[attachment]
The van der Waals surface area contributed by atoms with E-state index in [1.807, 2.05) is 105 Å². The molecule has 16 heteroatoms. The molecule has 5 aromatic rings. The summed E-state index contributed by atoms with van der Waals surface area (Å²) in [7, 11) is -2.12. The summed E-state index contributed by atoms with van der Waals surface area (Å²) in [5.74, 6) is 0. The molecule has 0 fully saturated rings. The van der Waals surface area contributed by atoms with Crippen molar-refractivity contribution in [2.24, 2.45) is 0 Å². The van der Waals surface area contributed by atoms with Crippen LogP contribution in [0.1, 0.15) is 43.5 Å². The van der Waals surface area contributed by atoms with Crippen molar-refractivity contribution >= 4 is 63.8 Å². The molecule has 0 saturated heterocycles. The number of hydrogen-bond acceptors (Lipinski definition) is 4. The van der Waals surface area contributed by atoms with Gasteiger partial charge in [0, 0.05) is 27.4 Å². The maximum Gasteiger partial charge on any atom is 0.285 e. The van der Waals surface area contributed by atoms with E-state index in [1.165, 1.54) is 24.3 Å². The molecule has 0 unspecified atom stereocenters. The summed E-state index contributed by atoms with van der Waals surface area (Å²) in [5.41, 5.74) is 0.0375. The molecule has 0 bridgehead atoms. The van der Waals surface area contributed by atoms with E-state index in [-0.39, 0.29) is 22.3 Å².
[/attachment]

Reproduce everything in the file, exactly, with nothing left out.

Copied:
The van der Waals surface area contributed by atoms with E-state index in [1.807, 2.05) is 105 Å². The molecule has 16 heteroatoms. The molecule has 5 aromatic rings. The summed E-state index contributed by atoms with van der Waals surface area (Å²) in [7, 11) is -2.12. The summed E-state index contributed by atoms with van der Waals surface area (Å²) in [5.74, 6) is 0. The molecule has 0 fully saturated rings. The van der Waals surface area contributed by atoms with Crippen molar-refractivity contribution in [2.24, 2.45) is 0 Å². The van der Waals surface area contributed by atoms with Crippen LogP contribution in [0.1, 0.15) is 43.5 Å². The van der Waals surface area contributed by atoms with Crippen molar-refractivity contribution >= 4 is 63.8 Å². The molecule has 0 saturated heterocycles. The number of hydrogen-bond acceptors (Lipinski definition) is 4. The van der Waals surface area contributed by atoms with Gasteiger partial charge in [0, 0.05) is 27.4 Å². The maximum Gasteiger partial charge on any atom is 0.285 e. The van der Waals surface area contributed by atoms with E-state index in [1.165, 1.54) is 24.3 Å². The molecule has 0 unspecified atom stereocenters. The summed E-state index contributed by atoms with van der Waals surface area (Å²) in [5.41, 5.74) is 0.0375. The molecule has 0 bridgehead atoms. The van der Waals surface area contributed by atoms with E-state index in [-0.39, 0.29) is 22.3 Å².